I want to start a process and measure the cpu time (user+sys) it needs until it terminates.

I know I can use the wait4 system call, which returns a struct with user and system time (I use the sum of both times).

I can also use the cpuacct cgroup subsystem, put the process into a new cgroup, and read the cpuacct.usage file (which contains the combined user and system time).

I know the former has problems when the process spawns subprocesses (sometimes their time does not get counted). However, I thought that for a single-process case the two measurements should be almost equal. I expected the cpuacct value to be a little bit smaller, because I can only put the process into the cgroup after it has been created (but I do this immediately after fork, so the difference should be minimal).

Now for processes that take a few seconds, I see the expected results.


wait4:   8.292518s
cpuacct: 8.299105444s

wait4:   13.788861s
cpuacct: 13.796484557s

wait4:   24.229514s
cpuacct: 24.234132965s

wait4:   84.101255s
cpuacct: 84.104336222s

However, for processes that take longer, I get a different result:

wait4:   155.309706s
cpuacct: 155.306291274s

wait4:   505.547594s
cpuacct: 505.526723631s

wait4:   897.180069s
cpuacct: 897.131232685s

Now the cpuacct value is a little bit lower, which I would never expect to happen. Does somebody have an idea why this happens?

I do not care about 0.1s accuracy, and I have never experienced a higher difference. Can I be confident, that the difference will always be that small? Or are there possible scenarios where the difference will be larger?

The cpuacct documentation states that the value may be imprecise in 2 cases. However, both cases do not apply here, as I am on a 64bit machine, and I can wait an arbitrary amount of time after the process finishes, the reading of cpuacct.usage will stay constant (so I strongly believe it is not an outdated value).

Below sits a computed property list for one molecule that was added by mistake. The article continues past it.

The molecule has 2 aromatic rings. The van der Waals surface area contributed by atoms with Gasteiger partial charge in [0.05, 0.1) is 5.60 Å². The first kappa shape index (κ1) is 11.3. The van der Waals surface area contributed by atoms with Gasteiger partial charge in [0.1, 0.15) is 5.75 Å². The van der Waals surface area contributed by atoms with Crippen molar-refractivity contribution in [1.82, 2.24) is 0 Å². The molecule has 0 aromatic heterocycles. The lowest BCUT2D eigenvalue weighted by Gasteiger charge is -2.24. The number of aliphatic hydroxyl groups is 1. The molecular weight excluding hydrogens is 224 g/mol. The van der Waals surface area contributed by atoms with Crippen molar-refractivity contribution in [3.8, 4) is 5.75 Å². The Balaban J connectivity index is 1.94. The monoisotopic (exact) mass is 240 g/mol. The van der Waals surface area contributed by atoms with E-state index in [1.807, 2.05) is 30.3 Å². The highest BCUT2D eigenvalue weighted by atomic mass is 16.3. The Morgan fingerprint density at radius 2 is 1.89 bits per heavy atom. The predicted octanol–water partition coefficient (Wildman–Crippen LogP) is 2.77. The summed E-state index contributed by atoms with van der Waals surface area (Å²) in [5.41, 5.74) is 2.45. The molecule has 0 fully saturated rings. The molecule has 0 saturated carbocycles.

Precise setup:
My starting process is a Python process. I use subprocess.Popen() to spawn the task and os.wait4() to get the time. For using the cgroups I pass a function to the preexec_fn parameter of Popen that adds the new process to the cgroup (so this is done between the fork and exec system calls). The started process is a Java VM. I don't think this is relevant, but I wanted to provide this information just in case.

  • They look the same to me... really too near to be true. Did you run your timings on an otherwise (almost) idle machine? The differences are of the order of 0.1%, which is excellent agreement. Note that the "system" time accounts also for (smallish) timeslices when the CPU is being charged to you, but the kernel is e.g. servicing an interrupt due to something else. – vonbrand Jan 25 '13 at 12:58
  • @vonbrand Thank's for you thoughts. Yes, the machine is otherwise idle. Interesting to hear about interrupt servicing time. Shouldn't this be the same for both measurements? No idea why the time difference consistently reverses for larger measurements? – Philipp Wendler Jan 26 '13 at 14:34
  • Do you have a source for "I know the former has problems when the process spawns subprocesses (sometimes their time does not get counted)"? I've been looking into a bug that seems related to this. – Steve Aug 24 '15 at 21:34
  • @SteveN I don't have a reference for this, but you can easily verify it yourself. The CPU time of a grand-child is only included in the CPU time of a child if the grand-child terminated before the child and the child has waited for the termination of the grand-child with one of the wait system calls. Otherwise the CPU time of the grand child is not yet included or even completely lost. – Philipp Wendler Aug 25 '15 at 21:09

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